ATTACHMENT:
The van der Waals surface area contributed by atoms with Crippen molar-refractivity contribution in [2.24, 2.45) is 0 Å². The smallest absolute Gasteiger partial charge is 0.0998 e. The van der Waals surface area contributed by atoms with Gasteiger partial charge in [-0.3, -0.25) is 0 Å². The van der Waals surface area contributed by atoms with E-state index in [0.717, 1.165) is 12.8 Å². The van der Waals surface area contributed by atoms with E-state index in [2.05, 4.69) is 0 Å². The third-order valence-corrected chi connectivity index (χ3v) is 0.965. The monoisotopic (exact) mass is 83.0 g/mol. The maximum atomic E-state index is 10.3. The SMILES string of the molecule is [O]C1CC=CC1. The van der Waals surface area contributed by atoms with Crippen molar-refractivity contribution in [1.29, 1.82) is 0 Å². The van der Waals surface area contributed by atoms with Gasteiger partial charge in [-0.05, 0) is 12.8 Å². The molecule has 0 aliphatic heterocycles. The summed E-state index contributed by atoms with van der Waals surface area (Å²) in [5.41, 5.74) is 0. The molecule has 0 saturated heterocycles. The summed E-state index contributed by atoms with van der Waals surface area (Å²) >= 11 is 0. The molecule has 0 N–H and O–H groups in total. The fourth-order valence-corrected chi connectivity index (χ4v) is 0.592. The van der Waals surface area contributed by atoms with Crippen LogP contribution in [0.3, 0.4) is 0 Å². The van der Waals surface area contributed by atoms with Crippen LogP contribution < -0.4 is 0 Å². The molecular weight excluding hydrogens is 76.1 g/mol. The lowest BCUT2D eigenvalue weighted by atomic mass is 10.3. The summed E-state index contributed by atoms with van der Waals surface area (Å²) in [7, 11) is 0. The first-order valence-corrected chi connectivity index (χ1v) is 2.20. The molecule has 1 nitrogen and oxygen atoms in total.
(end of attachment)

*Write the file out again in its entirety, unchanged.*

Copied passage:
The van der Waals surface area contributed by atoms with Crippen molar-refractivity contribution in [2.24, 2.45) is 0 Å². The smallest absolute Gasteiger partial charge is 0.0998 e. The van der Waals surface area contributed by atoms with Gasteiger partial charge in [-0.3, -0.25) is 0 Å². The van der Waals surface area contributed by atoms with E-state index in [0.717, 1.165) is 12.8 Å². The van der Waals surface area contributed by atoms with E-state index in [2.05, 4.69) is 0 Å². The third-order valence-corrected chi connectivity index (χ3v) is 0.965. The monoisotopic (exact) mass is 83.0 g/mol. The maximum atomic E-state index is 10.3. The SMILES string of the molecule is [O]C1CC=CC1. The van der Waals surface area contributed by atoms with Crippen molar-refractivity contribution in [1.29, 1.82) is 0 Å². The van der Waals surface area contributed by atoms with Gasteiger partial charge in [-0.05, 0) is 12.8 Å². The molecule has 0 aliphatic heterocycles. The summed E-state index contributed by atoms with van der Waals surface area (Å²) in [5.41, 5.74) is 0. The molecule has 0 saturated heterocycles. The summed E-state index contributed by atoms with van der Waals surface area (Å²) >= 11 is 0. The molecule has 0 N–H and O–H groups in total. The fourth-order valence-corrected chi connectivity index (χ4v) is 0.592. The van der Waals surface area contributed by atoms with Crippen LogP contribution in [0.3, 0.4) is 0 Å². The van der Waals surface area contributed by atoms with Crippen LogP contribution < -0.4 is 0 Å². The molecular weight excluding hydrogens is 76.1 g/mol. The lowest BCUT2D eigenvalue weighted by atomic mass is 10.3. The summed E-state index contributed by atoms with van der Waals surface area (Å²) in [7, 11) is 0. The first-order valence-corrected chi connectivity index (χ1v) is 2.20. The molecule has 1 nitrogen and oxygen atoms in total.